Thrall stood in a control room next to Munk and one of his scientists. They watched a holo showing the interior of Caroline’s cell. The young blonde girl walked in circles, arms firmly crossed over her breasts and staring down at the floor, clearly agitated.

The scientist, wearing a proverbial white lab coat, said, “I don’t understand it. This has not happened with any of the other subjects. In fact, I can’t remember hearing about it happening with any indentured servant. Ever.”

Thrall and Munk exchanged a glance. They had not filled in the SSI scientist with all the details surrounding the encounter between Raquel and Caroline. Thrall indicated that knowledge should be on a “need to know basis,” and Munk agreed with him. Consequently, the scientist had been left in the dark surrounding the “how” and “why” regarding the sudden malfunction of Caroline’s biocollar.

Thrall had StarCen port both himself and Caroline back to Facility 16 after Raquel left. A very confused and upset Caroline was reinterred in her cell, and Thrall and Munk tried to figure out what happened before calling in the scientist to check things over. The scientist confirmed Caroline was in complete control of her mental faculties once more.

“Regardless of whether it has happened before or not, I think it’s obvious her collar malfunctioned somehow, and holds no more . . . influence over her,” Munk said.

“Yeah but how?” the scientist said. “It makes no sense. Biocollars don’t just malfunction like that. I’m telling you, I’ve never seen this before. I’ve never heard of it happening before, either.”

“Never mind that. Thank you for your time on this matter. I remind you StarCen will be monitoring your speech, and you are not to mention this to anyone.”

The scientist nodded, his face paling a bit. Clearly he wanted to discuss it more, with somebody. Anybody. And the implied threat had been delivered about what would happen if he did discuss it.

He excused himself from the room. As the door swished shut behind him, the two older men stared back at the holo as Caroline paced the floor of her holding area. They watched her in silence for a long while.

“I’ll have her eliminated,” Munk finally said.

“No. Don’t bother. Give your people enough time and maybe they can figure out a way to reactivate the biocollar or something.”

“We’ll have to put a new one on her if we want to try again.”

“Maybe do that. But don’t take her out just yet.”

Munk smiled at the Tetrarch and said, “You’re getting soft in your old age, Julius.”

“Maybe,” Thrall said, returning the smile. “Or maybe I’m still interested in this one.”

“Hm.” Munk raised his eyebrows doubtfully. “And Raquel?”

“Raquel will behave and come home, eventually. Let her vent for now. I strongly suspect she has not been entirely faithful, herself.”

This was rather dangerous ground. Munk had accompanied Thrall to Raton Five some time ago, and was with him when he took Raquel out of the facility in which she had undergone experiments along with others.

Munk knew that Raquel had likely been the one responsible for Raton Five’s destruction, and the deaths of several people in that remote facility.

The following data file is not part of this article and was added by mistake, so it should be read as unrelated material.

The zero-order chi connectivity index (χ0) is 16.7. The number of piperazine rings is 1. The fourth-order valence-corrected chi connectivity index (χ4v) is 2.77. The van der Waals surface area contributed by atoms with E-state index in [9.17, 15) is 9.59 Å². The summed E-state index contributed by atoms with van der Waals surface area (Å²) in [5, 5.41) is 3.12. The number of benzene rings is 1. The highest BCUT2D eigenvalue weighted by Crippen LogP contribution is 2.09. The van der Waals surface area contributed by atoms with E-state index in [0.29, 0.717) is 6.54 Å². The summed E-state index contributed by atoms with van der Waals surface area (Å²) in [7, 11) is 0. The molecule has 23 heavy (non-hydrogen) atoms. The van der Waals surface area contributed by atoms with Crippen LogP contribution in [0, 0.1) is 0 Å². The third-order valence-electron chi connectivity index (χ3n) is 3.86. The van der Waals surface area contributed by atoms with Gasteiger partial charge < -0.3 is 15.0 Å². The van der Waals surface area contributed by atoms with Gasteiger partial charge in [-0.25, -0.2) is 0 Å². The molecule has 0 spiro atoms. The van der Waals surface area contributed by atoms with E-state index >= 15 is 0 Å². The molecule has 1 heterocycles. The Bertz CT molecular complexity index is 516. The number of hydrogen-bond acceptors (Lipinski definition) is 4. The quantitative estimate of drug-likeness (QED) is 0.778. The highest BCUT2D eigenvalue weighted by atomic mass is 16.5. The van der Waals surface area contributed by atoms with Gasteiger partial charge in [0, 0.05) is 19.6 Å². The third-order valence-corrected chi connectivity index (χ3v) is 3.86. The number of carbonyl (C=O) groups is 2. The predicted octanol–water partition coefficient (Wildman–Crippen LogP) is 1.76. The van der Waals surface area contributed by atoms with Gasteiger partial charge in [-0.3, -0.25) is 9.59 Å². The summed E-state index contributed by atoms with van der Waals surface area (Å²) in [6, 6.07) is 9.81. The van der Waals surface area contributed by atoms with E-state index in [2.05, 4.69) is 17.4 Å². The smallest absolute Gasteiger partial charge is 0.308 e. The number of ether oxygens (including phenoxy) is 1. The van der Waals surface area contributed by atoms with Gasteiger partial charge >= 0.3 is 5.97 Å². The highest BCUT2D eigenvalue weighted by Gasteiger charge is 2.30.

But Thrall had taken a fancy to her. She was his type, and he kept her as a mistress and . . . almost a full partner in some ways.

Their personalities matched, in many respects. And both grew restless, boring easily with routine. Munk suspected Thrall had grown bored with Raquel after she returned from her last outing, thus leading to the current predicament with Caroline.

Before Munk could think of an appropriate response, StarCen’s high-pitched voice came down from the ceiling.

“Tetrarch Thrall, the Diego Fleet just attacked Juventas. Admiral Cooper is gone, along with all my cores and nodes on the planet. I have had to cede the entire quadrant to PLAIR for now. What’s left of the Sixth Fleet has been evacuated.”

Dozens of questions raced through Thrall’s mind. The news was stunning, but he forced himself to think. He tried to sort his questions into their order of importance.

“How many ships are left?”


He grimaced at the low number.

“Have the other three planets in the quadrant been taken?”

“Not yet, but the likelihood of their imminent loss is high. I am writing them off as of now.”

“Are there additional resources on those planets, or anywhere in the area, that we can bring to bear against the Diego Fleet?”

“No. They brought three Condors. One of our solar torpedoes took out one of their Condors. Your secret weapon, the Tilson, took out an additional thirteen, but only dealt minor damage to another Condor. Despite the losses we inflicted, they remain an overwhelming force at the moment.”

Thrall stopped to think. Finally, he looked back at Munk.

“I’m going to be staying here on Epsilon for a while, Edgar. Perhaps a long while. This changes the dynamics of the war, at least for the moment.”

Munk nodded and said, “We’ll do whatever we can for you, Julius. Let us know what you need.”

Thrall stared at the holo showing the visibly upset Caroline, still pacing her cell.

“Keep her here, and don’t harm her. No one is to touch her, in any way.”

Munk nodded, acknowledging Thrall’s order.

Thrall said, “StarCen, take me to the Epsilon Administration Building.”

He left the control room and walked out to the large open area. A holographic yellow circle appeared around him and he popped away.

Munk watched him go from the security holo, then returned his attention to the bleach blonde, now completely operating on her own will with the inactive biocollar.

“Well,” he said to himself toward the now departed Thrall, “we can’t always get what we want, can we Julius? The same holds true whether we’re talking about women or war.”


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